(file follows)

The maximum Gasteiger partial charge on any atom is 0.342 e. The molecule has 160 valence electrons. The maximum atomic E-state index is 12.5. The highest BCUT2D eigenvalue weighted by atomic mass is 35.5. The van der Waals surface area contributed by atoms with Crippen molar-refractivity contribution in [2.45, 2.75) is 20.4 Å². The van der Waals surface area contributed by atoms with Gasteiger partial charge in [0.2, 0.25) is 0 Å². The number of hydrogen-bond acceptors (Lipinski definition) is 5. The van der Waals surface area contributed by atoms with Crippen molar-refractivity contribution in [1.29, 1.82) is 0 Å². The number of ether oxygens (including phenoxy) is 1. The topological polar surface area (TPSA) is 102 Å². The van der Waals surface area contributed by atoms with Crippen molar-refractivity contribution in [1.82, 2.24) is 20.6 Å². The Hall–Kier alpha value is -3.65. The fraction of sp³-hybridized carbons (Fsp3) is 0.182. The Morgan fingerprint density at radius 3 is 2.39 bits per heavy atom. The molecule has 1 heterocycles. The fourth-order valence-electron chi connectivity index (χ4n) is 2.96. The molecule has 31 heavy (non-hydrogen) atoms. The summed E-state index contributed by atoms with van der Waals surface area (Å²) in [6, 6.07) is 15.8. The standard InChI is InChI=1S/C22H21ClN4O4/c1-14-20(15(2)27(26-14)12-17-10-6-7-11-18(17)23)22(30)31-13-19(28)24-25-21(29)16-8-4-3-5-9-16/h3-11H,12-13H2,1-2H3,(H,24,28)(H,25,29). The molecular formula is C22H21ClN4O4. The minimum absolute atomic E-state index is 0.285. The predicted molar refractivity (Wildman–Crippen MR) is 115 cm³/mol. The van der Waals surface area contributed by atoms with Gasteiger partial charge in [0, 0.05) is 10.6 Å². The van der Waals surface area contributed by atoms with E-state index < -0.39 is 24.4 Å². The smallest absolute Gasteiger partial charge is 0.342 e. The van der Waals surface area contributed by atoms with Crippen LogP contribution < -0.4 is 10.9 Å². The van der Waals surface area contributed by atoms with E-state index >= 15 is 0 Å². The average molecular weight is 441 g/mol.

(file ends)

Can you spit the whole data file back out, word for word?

The maximum Gasteiger partial charge on any atom is 0.342 e. The molecule has 160 valence electrons. The maximum atomic E-state index is 12.5. The highest BCUT2D eigenvalue weighted by atomic mass is 35.5. The van der Waals surface area contributed by atoms with Crippen molar-refractivity contribution in [2.45, 2.75) is 20.4 Å². The van der Waals surface area contributed by atoms with Gasteiger partial charge in [0.2, 0.25) is 0 Å². The number of hydrogen-bond acceptors (Lipinski definition) is 5. The van der Waals surface area contributed by atoms with Crippen molar-refractivity contribution in [1.29, 1.82) is 0 Å². The number of ether oxygens (including phenoxy) is 1. The topological polar surface area (TPSA) is 102 Å². The van der Waals surface area contributed by atoms with Crippen molar-refractivity contribution in [1.82, 2.24) is 20.6 Å². The Hall–Kier alpha value is -3.65. The fraction of sp³-hybridized carbons (Fsp3) is 0.182. The Morgan fingerprint density at radius 3 is 2.39 bits per heavy atom. The molecule has 1 heterocycles. The fourth-order valence-electron chi connectivity index (χ4n) is 2.96. The molecule has 31 heavy (non-hydrogen) atoms. The summed E-state index contributed by atoms with van der Waals surface area (Å²) in [6, 6.07) is 15.8. The standard InChI is InChI=1S/C22H21ClN4O4/c1-14-20(15(2)27(26-14)12-17-10-6-7-11-18(17)23)22(30)31-13-19(28)24-25-21(29)16-8-4-3-5-9-16/h3-11H,12-13H2,1-2H3,(H,24,28)(H,25,29). The molecular formula is C22H21ClN4O4. The minimum absolute atomic E-state index is 0.285. The predicted molar refractivity (Wildman–Crippen MR) is 115 cm³/mol. The van der Waals surface area contributed by atoms with Gasteiger partial charge in [0, 0.05) is 10.6 Å². The van der Waals surface area contributed by atoms with E-state index < -0.39 is 24.4 Å². The smallest absolute Gasteiger partial charge is 0.342 e. The van der Waals surface area contributed by atoms with Crippen LogP contribution < -0.4 is 10.9 Å². The van der Waals surface area contributed by atoms with E-state index >= 15 is 0 Å². The average molecular weight is 441 g/mol.